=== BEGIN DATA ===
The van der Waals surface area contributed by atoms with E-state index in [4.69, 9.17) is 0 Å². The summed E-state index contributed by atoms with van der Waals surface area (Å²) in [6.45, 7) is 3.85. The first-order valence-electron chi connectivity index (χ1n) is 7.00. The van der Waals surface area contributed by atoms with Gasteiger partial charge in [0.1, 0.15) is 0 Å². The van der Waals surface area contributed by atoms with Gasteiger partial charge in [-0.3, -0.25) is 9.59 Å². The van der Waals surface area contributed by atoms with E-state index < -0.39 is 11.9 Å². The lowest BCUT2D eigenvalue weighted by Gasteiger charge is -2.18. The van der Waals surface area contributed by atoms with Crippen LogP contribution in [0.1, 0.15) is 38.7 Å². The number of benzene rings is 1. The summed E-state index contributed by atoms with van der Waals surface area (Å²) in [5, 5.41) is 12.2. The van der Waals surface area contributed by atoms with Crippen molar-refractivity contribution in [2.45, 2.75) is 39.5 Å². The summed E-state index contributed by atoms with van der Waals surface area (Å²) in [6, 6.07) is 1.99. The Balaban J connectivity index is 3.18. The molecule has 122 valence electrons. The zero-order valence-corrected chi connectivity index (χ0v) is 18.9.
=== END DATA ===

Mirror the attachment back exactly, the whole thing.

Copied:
The van der Waals surface area contributed by atoms with E-state index in [4.69, 9.17) is 0 Å². The summed E-state index contributed by atoms with van der Waals surface area (Å²) in [6.45, 7) is 3.85. The first-order valence-electron chi connectivity index (χ1n) is 7.00. The van der Waals surface area contributed by atoms with Gasteiger partial charge in [0.1, 0.15) is 0 Å². The van der Waals surface area contributed by atoms with Gasteiger partial charge in [-0.3, -0.25) is 9.59 Å². The van der Waals surface area contributed by atoms with E-state index < -0.39 is 11.9 Å². The lowest BCUT2D eigenvalue weighted by Gasteiger charge is -2.18. The van der Waals surface area contributed by atoms with Crippen LogP contribution in [0.1, 0.15) is 38.7 Å². The number of benzene rings is 1. The summed E-state index contributed by atoms with van der Waals surface area (Å²) in [5, 5.41) is 12.2. The van der Waals surface area contributed by atoms with Crippen molar-refractivity contribution in [2.45, 2.75) is 39.5 Å². The summed E-state index contributed by atoms with van der Waals surface area (Å²) in [6, 6.07) is 1.99. The Balaban J connectivity index is 3.18. The molecule has 122 valence electrons. The zero-order valence-corrected chi connectivity index (χ0v) is 18.9.